SMITH, Samuel II (1755-93), of Cherington, Glos. and Putney Hill, Surr.
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Family and Education
b. 19 Mar. 1755, 1st s. of Samuel Smith, merchant and banker, of Aldermanbury, London and Epsom, Surr. by Elizabeth, da. of Thomas Watson of Lothbury, London. m. 28 Nov. 1777, Mary, da. and coh. of Thomas Lockyer† of Mapperton, Som., 1s. 3da. suc. fa.-in-law 1785; fa. 1789.
Dir. E.I. Co. 1783-6; treasurer, Levant Co. 1790-d.
Smith was nowhere sure of a seat in Parliament. He had first come in for Ilchester on his father-in-law’s interest, which he inherited in 1785, but he was unable to maintain it.1 In 1784, after toying with London, he had come in for Worcester, an expensive constituency where he was defeated in 1790. His brother-in-law Edward Phelips* wrote to Pitt, 17 July 1790, asking for a compensatory seat for him.2 In 1791 he contested Ludgershall against another London banker on the newly-acquired interest of Viscount Sydney and was successful, but a petition compromised his patron’s hold and he was not confirmed in his seat until 20 Mar. 1793.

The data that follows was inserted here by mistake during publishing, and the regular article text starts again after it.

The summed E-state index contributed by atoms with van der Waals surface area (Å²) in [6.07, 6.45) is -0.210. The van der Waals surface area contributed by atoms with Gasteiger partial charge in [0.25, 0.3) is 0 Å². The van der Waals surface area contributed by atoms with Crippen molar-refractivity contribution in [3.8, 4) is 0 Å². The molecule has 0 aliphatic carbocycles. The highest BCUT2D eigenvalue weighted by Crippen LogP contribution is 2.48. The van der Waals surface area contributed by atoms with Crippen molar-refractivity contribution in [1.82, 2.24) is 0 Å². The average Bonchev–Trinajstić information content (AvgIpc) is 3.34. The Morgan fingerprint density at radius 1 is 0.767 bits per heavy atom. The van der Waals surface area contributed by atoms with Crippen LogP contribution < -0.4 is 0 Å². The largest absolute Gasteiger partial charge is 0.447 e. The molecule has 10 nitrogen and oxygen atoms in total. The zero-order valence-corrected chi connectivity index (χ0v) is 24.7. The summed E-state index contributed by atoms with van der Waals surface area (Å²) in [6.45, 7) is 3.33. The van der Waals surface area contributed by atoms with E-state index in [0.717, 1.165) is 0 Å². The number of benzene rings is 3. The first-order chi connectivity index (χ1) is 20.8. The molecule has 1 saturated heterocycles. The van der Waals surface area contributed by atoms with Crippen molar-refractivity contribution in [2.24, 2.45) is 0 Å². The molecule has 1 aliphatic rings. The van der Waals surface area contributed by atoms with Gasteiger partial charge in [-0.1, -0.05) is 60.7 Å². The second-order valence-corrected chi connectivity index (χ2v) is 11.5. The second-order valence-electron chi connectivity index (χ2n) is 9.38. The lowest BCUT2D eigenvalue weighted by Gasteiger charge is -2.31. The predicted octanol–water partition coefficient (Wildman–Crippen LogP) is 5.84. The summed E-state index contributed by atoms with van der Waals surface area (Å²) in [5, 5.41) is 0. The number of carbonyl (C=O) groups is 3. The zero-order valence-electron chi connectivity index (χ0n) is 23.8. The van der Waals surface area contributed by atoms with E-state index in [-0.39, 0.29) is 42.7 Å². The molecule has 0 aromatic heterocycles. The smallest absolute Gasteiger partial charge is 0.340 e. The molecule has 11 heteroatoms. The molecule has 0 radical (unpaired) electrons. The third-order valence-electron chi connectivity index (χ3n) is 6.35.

In 1789 Smith became principal of the banking house of Samuel Smith of Aldermanbury, founded by his father. He was a cousin of the banking dynasty formed by the brothers Robert Smith*, Samuel Smith I*, George Smith* and John Smith II*. A few months before he died he became a partner in the newly established London and Middlesex bank. He was also a Turkey merchant, acting as treasurer of the Levant Company for the last three years of his life.3 Until 1786, when he resigned in protest at the growing power of the Board of Control, he was an East India Company director and Indian affairs had been his chief topic in the House. On 13 May 1793 he once more ‘entered considerably at large into the affairs of the East India Company’. In other respects he was a supporter of Pitt’s administration. Smith died 15 June 1793.